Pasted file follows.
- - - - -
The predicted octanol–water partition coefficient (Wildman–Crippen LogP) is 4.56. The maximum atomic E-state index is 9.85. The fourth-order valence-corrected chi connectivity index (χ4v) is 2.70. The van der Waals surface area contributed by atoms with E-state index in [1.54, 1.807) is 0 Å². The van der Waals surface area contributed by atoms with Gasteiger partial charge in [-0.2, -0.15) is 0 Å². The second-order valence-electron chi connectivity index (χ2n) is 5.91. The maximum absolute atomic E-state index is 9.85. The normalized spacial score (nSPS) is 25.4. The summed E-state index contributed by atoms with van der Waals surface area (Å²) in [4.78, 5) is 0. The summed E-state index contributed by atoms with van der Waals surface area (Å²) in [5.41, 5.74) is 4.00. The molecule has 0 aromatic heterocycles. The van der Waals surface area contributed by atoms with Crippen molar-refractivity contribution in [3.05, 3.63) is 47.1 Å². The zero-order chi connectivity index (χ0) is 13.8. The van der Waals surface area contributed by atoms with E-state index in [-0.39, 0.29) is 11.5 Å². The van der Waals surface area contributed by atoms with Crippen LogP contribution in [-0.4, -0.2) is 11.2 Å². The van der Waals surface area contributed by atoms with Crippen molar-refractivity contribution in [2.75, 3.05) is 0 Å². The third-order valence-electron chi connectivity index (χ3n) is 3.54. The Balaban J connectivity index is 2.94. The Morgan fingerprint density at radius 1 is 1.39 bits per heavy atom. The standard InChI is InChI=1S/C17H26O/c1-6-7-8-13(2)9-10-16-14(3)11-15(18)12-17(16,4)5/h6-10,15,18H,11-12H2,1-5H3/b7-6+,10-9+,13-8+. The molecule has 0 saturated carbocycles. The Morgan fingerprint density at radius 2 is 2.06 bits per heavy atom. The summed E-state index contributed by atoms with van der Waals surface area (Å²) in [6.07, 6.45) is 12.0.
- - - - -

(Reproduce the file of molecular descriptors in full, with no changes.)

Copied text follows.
The predicted octanol–water partition coefficient (Wildman–Crippen LogP) is 4.56. The maximum atomic E-state index is 9.85. The fourth-order valence-corrected chi connectivity index (χ4v) is 2.70. The van der Waals surface area contributed by atoms with E-state index in [1.54, 1.807) is 0 Å². The van der Waals surface area contributed by atoms with Gasteiger partial charge in [-0.2, -0.15) is 0 Å². The second-order valence-electron chi connectivity index (χ2n) is 5.91. The maximum absolute atomic E-state index is 9.85. The normalized spacial score (nSPS) is 25.4. The summed E-state index contributed by atoms with van der Waals surface area (Å²) in [4.78, 5) is 0. The summed E-state index contributed by atoms with van der Waals surface area (Å²) in [5.41, 5.74) is 4.00. The molecule has 0 aromatic heterocycles. The van der Waals surface area contributed by atoms with Crippen molar-refractivity contribution in [3.05, 3.63) is 47.1 Å². The zero-order chi connectivity index (χ0) is 13.8. The van der Waals surface area contributed by atoms with E-state index in [-0.39, 0.29) is 11.5 Å². The van der Waals surface area contributed by atoms with Crippen LogP contribution in [-0.4, -0.2) is 11.2 Å². The van der Waals surface area contributed by atoms with Crippen molar-refractivity contribution in [2.75, 3.05) is 0 Å². The third-order valence-electron chi connectivity index (χ3n) is 3.54. The Balaban J connectivity index is 2.94. The Morgan fingerprint density at radius 1 is 1.39 bits per heavy atom. The standard InChI is InChI=1S/C17H26O/c1-6-7-8-13(2)9-10-16-14(3)11-15(18)12-17(16,4)5/h6-10,15,18H,11-12H2,1-5H3/b7-6+,10-9+,13-8+. The molecule has 0 saturated carbocycles. The Morgan fingerprint density at radius 2 is 2.06 bits per heavy atom. The summed E-state index contributed by atoms with van der Waals surface area (Å²) in [6.07, 6.45) is 12.0.